It was a bit over a year ago that Donald Trump announced his candidacy for the presidency with his now famous tirade against Mexican immigrants. Out of the gate, Trump alienated a rapidly-growing constituency—Latinos. In the first public opinion survey of Latino voters after Trump’s entry into the race, conducted by Univision Noticias in June and July of last year, 71 percent of respondents said their view of Trump was unfavorable. In a matchup with Hillary Clinton, just 16 percent of Latinos said they would vote for Trump.
So, what’s happened in the year during which Trump has gone from being a candidate to being the presumptive nominee?
Another survey in July of 2015 of Latino adults, conducted by The Washington Post-ABC News, showed that 81 percent of Latinos viewed trump unfavorably. 64 percent of respondents in this poll had strongly unfavorable views of Trump.
In September, NBC News and the Wall Street Journal conducted a national poll with an oversample of Latinos, and 72 percent of those Latinos said they had negative feelings towards Trump, with 65 percent having strongly negative feelings. This poll showed an uptick in support for Trump in a matchup with Clinton—a whopping 17 percent said they would vote for Trump.
By February of 2016, not much had changed. A Washington Post-Univision News survey of Latino voters found that 72 percent viewed Trump very unfavorably, with an additional 9 percent saying they had a “somewhat unfavorably” opinion of him. In a Trump-Clinton match up, Trump gets 16 percent of the Latino vote.
Gallup noted that in its tracking survey of Latinos that extended from January 2 to March 8, as Latinos become more familiar with Trump, they became more likely to view him unfavorably. By the end of the survey, 77 percent of Latinos said they had an unfavorable view of Trump.
Latino Decisions, a firm that specializes in surveys of Latinos, conducted a survey of Latino registered voters in April, and found that 87 percent of respondents had an unfavorable view of Trump. Trump’s promise to deport all undocumented immigrants certainly did not help him—83 percent of respondents said that this position makes them “much less” likely to vote for him. This survey found that in a Trump-Clinton match, Trump only gets 11 percent of the vote. Latinos told researchers they were enthusiastic about voting in the upcoming election, and the chief reason for their enthusiasm was to vote against Trump.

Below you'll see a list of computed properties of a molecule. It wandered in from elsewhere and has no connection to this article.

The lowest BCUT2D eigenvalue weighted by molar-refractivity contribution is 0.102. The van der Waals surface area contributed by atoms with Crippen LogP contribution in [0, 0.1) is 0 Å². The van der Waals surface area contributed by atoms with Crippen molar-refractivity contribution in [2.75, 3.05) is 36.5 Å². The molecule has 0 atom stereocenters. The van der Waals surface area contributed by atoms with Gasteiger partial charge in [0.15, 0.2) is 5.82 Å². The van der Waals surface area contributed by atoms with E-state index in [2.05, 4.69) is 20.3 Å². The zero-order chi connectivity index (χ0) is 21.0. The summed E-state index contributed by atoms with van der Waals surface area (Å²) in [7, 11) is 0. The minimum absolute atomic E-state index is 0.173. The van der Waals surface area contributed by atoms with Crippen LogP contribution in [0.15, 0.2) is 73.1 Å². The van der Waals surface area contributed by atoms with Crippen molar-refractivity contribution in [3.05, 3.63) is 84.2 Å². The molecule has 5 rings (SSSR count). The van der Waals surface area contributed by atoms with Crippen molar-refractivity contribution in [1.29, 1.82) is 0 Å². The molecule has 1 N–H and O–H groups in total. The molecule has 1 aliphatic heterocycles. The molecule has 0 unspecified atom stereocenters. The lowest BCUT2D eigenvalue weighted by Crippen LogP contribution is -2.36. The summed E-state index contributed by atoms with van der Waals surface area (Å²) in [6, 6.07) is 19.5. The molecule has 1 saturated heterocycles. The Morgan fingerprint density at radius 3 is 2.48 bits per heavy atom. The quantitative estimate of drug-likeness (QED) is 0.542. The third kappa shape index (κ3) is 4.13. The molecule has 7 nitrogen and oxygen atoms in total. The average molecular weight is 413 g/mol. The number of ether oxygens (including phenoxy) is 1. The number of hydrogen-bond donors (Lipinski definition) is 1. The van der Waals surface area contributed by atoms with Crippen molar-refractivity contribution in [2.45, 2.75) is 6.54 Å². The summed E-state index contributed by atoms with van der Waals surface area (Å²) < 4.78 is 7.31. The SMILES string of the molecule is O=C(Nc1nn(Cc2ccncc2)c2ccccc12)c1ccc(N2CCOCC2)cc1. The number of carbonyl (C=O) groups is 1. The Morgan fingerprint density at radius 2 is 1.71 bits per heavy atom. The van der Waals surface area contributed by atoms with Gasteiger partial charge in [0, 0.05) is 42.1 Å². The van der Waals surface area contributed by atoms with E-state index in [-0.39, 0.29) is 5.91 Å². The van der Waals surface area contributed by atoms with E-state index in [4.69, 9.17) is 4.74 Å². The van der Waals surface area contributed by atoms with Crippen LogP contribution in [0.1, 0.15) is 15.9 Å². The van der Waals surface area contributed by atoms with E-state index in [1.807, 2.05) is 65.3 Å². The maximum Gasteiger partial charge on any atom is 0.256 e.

A Fox News Latino poll in May found a little more charity for Trump. Only 74 percent of the Latino registered voters asked in this poll said they had an unfavorable view of Trump, and in a matchup with Clinton, Trump would take nearly a quarter of the vote (23 percent).
From this high point, Trump’s approval rating took another dive after his comment that a judge sitting on a case in which Trump is being sued should excuse himself because he is “Mexican.” Another Washington Post-ABC News poll of Latino adults, conducted earlier this month (June) showed that 89 percent of Latinos have an unfavorable view of trump, with 76 percent having a strongly unfavorable view.
One thing you can say about Trump as a candidate: He’s consistent.